Dan Brown is moaning about how difficult it is being a successful author. "I wish I could travel for pleasure," laments the man behind The Da Vinci Code and Angels and Demons, in which secrets and suspense are combined with a guided tour of Italy and other stops in Western Europe.
"Everything I see is a potential idea and I wish I could turn that off. Maybe I shouldn't. But, yes, every little work of art that I see or place that I travel to is a potential idea."
Brown, 48, spoke recently at the New York offices of publisher Random House, where he jokingly imagines setting a novel called Random Cipher, with hidden passageways running throughout the building. Brown is a New Hampshire resident spending the week in Manhattan to promote Inferno, a return to his beloved Europe and a chance, he hopes, to interest readers in the classic 14th century journey in verse by Dante that provides the title for his new novel.
"My hope for this book is that people are inspired either to discover or rediscover Dante. And, if all goes well, they will simultaneously appreciate some of the incredible art that Dante has inspired for the last 700 years," says Brown, who with The Da Vinci Code helped inspire tourist trails in the Louvre, Westminster Abbey and other landmarks in the novel.
Brown's new book, published today, is already high on the bestseller lists of Amazon and America's Barnes & Noble, a position to be expected for an author whose novels have sold 200 million copies worldwide. The Da Vinci Code alone has sold more than 80 million copies and ranks Brown with J.K. Rowling among novelists for whose publishers the deadliest sin is spoiling the plot.
Brown's fictional alter ego, Harvard symbologist Robert Langdon, is once again on the run. Caught up in a struggle to prevent a deadly virus from spreading around the globe, he wakes up in a daze in an Italian hospital at the start of the novel and spends the rest of the book trying to regain his bearings. There's a love interest — sort of — visits to historical landmarks in Florence, Venice and elsewhere and mysterious codes that allude to passages from Dante.
Everything about Inferno is a tease, including the way the author has written and promoted it. Brown makes a point of visiting the locations he describes, and since The Da Vinci Code published in 2003, his fans have obsessively tried to discern where his next books might take place and what they're about. Details of his 2009 novel The Lost Symbol emerged thanks to reports that Brown, whose dimpled chin and sandy-colored hair are known to many, had been spending time in Washington, D.C. Counter-espionage became necessary during his European travels for Inferno.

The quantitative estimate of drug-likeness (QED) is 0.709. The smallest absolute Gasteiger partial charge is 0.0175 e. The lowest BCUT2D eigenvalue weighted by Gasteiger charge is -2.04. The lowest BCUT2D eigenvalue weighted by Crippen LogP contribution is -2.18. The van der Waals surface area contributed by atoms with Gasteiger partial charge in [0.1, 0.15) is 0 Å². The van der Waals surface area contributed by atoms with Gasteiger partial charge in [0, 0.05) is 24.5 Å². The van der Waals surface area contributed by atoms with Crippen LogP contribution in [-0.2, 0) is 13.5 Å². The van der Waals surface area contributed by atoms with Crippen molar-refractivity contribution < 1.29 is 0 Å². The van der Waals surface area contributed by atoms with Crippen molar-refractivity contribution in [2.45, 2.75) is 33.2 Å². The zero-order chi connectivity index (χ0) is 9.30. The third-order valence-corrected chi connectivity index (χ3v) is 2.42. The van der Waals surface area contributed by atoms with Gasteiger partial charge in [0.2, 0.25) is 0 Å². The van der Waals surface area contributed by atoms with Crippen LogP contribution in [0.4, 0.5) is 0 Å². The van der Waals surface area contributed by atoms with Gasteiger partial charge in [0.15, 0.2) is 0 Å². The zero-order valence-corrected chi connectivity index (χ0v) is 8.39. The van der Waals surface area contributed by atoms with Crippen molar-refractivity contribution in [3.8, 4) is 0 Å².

"Researching now is a double-edged sword," Brown says. "It's great because I've got access to things I never had access to before. But it's also more difficult because I'm trying to write in secret on some level and people know who I am. So half of the questions I ask are totally irrelevant to the book, just to keep people guessing."
Dante was highly critical of the Catholic church and Brown was happy to let readers and critics wonder if he would renew the controversies of Angels and Demons and The Da Vinci Code, both of which enraged church officials with such speculations as a marriage between Jesus and Mary Magdalene. But the target in Inferno is overpopulation, an issue not raised by Dante even in his crowded rings of Hell.
"I'm always trying to keep people guessing," Brown says. "When people heard I was writing about Dante, they said, 'Of course, he's going to be critical of religion.' ... That would have been too obvious."
Brown does briefly take on the Vatican in Inferno for its "meddling in reproductive issues" and he praises Melinda Gates, "a devout Catholic herself," for raising hundreds of millions of dollars to improve access to birth control.
But instead of reviewing church history, Brown has spent the past few years studying the future. He has immersed himself in transhumanism, which advocates the use of technology to alter the mind and body, and has his characters debate the morality of genetics. Among those thanked in his acknowledgements are not just art scholars in Italy, but the "exceptional minds of Dr. George Abraham, Dr. John Treanor and Dr. Bob Helm for their scientific expertise."
The book subscribes to no faith, but does contain a moral, from Dante himself: inaction during a time of crisis is a sin. Overpopulation, Brown says, is an issue so profound that all of us need to ask what should be done. The author himself has not decided.
"This is not an activist book. I don't have any solution," he says. "I don't fall on the side of any particular proposed solution. This is just my way of saying, 'Hello, there's an issue that people far more skilled than I am in these topics need to address."'
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